Big ear holes

« previous post | next post »

Poster from the Singapore Crime Prevention Council:

Here's a government website on this subject.

The ad is given in English and Chinese versions. Someone who knows only Modern Standard Mandarin (MSM) would not be able to understand the key portion of the Chinese version of the warning nor would British and American speakers be able to understand the "Ah Longs" of the English version — even with the help of the visual clues.

"Ah Long" is one of those special Singaporean terms that are not familiar to speakers of English outside of the Lion City and adjoining parts of Malaysia. We may note that the corresponding term in Chinese is dàěrlóng 大耳窿 (lit., "big ear hole / cavity"). "Ah Long" and dàěrlóng 大耳窿 both mean "loan shark".

This site and others claim that Ah Long entered Singaporean English from Hokkien. That may well be, but Ah Long itself derives from Cantonese, since the Hokkien word for "ear hole" is hi"-khang (POJ Romanization), which would be better written in characters as 耳穴 or 耳孔, not 耳窿. Here is the same term (Romanized as hī-khang) in an old dictionary of Amoyese which gives many colorful expressions employing it.

Wikipedia and a number of other sites all identify Singaporean Mandarin dàěrlóng 大耳窿 ("big ear hole", i.e., "loan shark") as coming from Cantonese, where it is pronounced daai6 ji5 lung4*1.

The supposed etymology of daai6 ji5 lung4*1 大耳窿 ("big ear hole") is so far-fetched and downright weird that I don't want to spend time repeating it here, but those who are interested in pursuing it may turn to these two sites.

The prevalence and tactics of the Ah Longs in Singapore and Malaysia are described in this article. There's even a scary C-grade Cantonese movie (with several well-known Hong Kong stars and a Malaysian director!) on loan sharks (link, link). And here's a clip if you want to get an idea of why the Ah Longs are so feared.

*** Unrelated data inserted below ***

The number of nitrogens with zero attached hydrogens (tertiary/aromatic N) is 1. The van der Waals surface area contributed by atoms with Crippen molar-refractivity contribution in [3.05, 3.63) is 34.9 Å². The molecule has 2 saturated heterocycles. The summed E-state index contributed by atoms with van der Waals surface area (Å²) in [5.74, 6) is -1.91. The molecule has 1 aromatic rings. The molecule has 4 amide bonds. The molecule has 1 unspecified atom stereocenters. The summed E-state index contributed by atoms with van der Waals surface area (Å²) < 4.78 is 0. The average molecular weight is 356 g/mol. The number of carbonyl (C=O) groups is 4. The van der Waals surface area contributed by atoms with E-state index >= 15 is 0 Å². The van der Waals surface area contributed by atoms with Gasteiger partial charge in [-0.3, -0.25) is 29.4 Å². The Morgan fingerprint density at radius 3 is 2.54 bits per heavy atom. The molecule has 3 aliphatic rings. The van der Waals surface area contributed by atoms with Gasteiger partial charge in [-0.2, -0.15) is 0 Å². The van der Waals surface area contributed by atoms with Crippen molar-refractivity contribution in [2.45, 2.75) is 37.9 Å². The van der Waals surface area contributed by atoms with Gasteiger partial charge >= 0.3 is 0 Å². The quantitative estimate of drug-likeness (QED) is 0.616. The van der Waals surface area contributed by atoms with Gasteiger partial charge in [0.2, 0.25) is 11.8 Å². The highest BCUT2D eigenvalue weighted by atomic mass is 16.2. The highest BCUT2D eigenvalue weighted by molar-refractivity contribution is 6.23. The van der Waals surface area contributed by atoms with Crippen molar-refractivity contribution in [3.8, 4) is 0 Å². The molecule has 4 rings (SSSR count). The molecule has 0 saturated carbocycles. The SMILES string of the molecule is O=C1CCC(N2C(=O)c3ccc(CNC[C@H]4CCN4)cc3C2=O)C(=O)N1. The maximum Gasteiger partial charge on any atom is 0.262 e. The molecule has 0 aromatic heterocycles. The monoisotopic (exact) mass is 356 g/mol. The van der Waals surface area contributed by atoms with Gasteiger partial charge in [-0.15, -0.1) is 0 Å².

Here's a funny juxtaposition of two banners, with someone perceived to be an Ah Long greeting residents of a housing complex near the Ang Mo Kio MRT Station in Singapore on the top banner and an injunction against dealing with Ah Longs on the bottom banner.

A final note: loan words from Chinese into Singaporean English can take the plural ending.

[Thanks to Janet Williams, Grace Wu, Chia-hui Lu, Sophie Wei, Melvin Lee, Leander Seah, and David Branner]


  1. ahkow said,

    September 10, 2013 @ 11:14 am

    #1 – I would not use the Coxford Dictionary ( as a reliable guide to Singlish etymology!

    #2 – To clarify why the banners are funny to people unfamiliar with Singapore: the top banner features Lee Hsien Loong, the prime minister, who is sometimes "affectionately" referred to as "Ah Loong".

  2. Matt said,

    September 11, 2013 @ 1:57 am

    "… or you'll have a hell of a life" is pretty good. Is there some kind of equivalent wordplay in the Chinese version too?

  3. Victor Mair said,

    September 11, 2013 @ 7:14 am


    I found "… or you'll have a hell of a life" to be quite catching too.

    The corresponding Chinese version on the same website is not nearly so colorful:

    huòhài wúqióng 祸害无穷 ("[you'll have] endless woes / disasters")

RSS feed for comments on this post